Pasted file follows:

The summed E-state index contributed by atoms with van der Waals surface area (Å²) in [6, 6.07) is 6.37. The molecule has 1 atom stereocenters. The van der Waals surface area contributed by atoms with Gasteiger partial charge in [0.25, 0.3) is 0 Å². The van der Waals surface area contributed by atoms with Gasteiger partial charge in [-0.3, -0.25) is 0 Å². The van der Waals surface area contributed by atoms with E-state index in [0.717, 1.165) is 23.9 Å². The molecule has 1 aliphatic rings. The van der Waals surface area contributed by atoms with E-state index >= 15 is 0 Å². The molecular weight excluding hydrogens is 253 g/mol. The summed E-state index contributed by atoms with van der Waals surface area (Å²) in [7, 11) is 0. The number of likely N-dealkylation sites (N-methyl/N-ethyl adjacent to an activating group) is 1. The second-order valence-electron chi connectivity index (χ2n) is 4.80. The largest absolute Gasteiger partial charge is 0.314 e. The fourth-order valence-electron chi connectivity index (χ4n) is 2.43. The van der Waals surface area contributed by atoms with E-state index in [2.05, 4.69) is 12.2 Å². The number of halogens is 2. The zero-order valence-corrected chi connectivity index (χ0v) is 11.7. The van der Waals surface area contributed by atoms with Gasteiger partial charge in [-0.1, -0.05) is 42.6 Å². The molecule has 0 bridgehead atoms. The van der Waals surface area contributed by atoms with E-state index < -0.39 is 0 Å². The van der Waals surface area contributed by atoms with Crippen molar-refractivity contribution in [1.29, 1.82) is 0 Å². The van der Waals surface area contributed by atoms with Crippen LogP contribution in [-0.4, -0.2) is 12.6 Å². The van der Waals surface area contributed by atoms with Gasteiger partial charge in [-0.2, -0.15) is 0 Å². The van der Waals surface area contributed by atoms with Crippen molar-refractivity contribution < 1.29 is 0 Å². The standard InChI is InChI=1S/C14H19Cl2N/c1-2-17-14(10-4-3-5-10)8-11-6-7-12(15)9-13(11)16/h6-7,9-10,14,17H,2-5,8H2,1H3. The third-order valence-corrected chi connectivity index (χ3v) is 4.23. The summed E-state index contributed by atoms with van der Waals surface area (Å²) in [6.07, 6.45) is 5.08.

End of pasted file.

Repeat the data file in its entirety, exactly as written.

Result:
The summed E-state index contributed by atoms with van der Waals surface area (Å²) in [6, 6.07) is 6.37. The molecule has 1 atom stereocenters. The van der Waals surface area contributed by atoms with Gasteiger partial charge in [0.25, 0.3) is 0 Å². The van der Waals surface area contributed by atoms with Gasteiger partial charge in [-0.3, -0.25) is 0 Å². The van der Waals surface area contributed by atoms with E-state index in [0.717, 1.165) is 23.9 Å². The molecule has 1 aliphatic rings. The van der Waals surface area contributed by atoms with E-state index >= 15 is 0 Å². The molecular weight excluding hydrogens is 253 g/mol. The summed E-state index contributed by atoms with van der Waals surface area (Å²) in [7, 11) is 0. The number of likely N-dealkylation sites (N-methyl/N-ethyl adjacent to an activating group) is 1. The second-order valence-electron chi connectivity index (χ2n) is 4.80. The largest absolute Gasteiger partial charge is 0.314 e. The fourth-order valence-electron chi connectivity index (χ4n) is 2.43. The van der Waals surface area contributed by atoms with E-state index in [2.05, 4.69) is 12.2 Å². The number of halogens is 2. The zero-order valence-corrected chi connectivity index (χ0v) is 11.7. The van der Waals surface area contributed by atoms with Gasteiger partial charge in [-0.1, -0.05) is 42.6 Å². The molecule has 0 bridgehead atoms. The van der Waals surface area contributed by atoms with E-state index < -0.39 is 0 Å². The van der Waals surface area contributed by atoms with Crippen molar-refractivity contribution in [1.29, 1.82) is 0 Å². The van der Waals surface area contributed by atoms with Crippen LogP contribution in [-0.4, -0.2) is 12.6 Å². The van der Waals surface area contributed by atoms with Gasteiger partial charge in [-0.2, -0.15) is 0 Å². The van der Waals surface area contributed by atoms with Crippen molar-refractivity contribution < 1.29 is 0 Å². The standard InChI is InChI=1S/C14H19Cl2N/c1-2-17-14(10-4-3-5-10)8-11-6-7-12(15)9-13(11)16/h6-7,9-10,14,17H,2-5,8H2,1H3. The third-order valence-corrected chi connectivity index (χ3v) is 4.23. The summed E-state index contributed by atoms with van der Waals surface area (Å²) in [6.07, 6.45) is 5.08.